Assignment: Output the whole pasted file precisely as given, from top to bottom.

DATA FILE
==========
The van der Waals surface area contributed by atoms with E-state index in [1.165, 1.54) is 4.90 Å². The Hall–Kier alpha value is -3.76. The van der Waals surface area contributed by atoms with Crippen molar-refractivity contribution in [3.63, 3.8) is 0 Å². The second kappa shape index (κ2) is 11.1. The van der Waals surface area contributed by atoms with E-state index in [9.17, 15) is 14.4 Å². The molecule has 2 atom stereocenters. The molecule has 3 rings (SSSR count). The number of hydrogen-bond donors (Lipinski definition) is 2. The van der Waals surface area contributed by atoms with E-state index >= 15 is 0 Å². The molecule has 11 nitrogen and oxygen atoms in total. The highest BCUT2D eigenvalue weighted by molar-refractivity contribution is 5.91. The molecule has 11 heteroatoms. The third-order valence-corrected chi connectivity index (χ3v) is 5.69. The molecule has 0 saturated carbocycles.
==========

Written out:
The van der Waals surface area contributed by atoms with E-state index in [1.165, 1.54) is 4.90 Å². The Hall–Kier alpha value is -3.76. The van der Waals surface area contributed by atoms with Crippen molar-refractivity contribution in [3.63, 3.8) is 0 Å². The second kappa shape index (κ2) is 11.1. The van der Waals surface area contributed by atoms with E-state index in [9.17, 15) is 14.4 Å². The molecule has 2 atom stereocenters. The molecule has 3 rings (SSSR count). The number of hydrogen-bond donors (Lipinski definition) is 2. The van der Waals surface area contributed by atoms with E-state index >= 15 is 0 Å². The molecule has 11 nitrogen and oxygen atoms in total. The highest BCUT2D eigenvalue weighted by molar-refractivity contribution is 5.91. The molecule has 11 heteroatoms. The third-order valence-corrected chi connectivity index (χ3v) is 5.69. The molecule has 0 saturated carbocycles.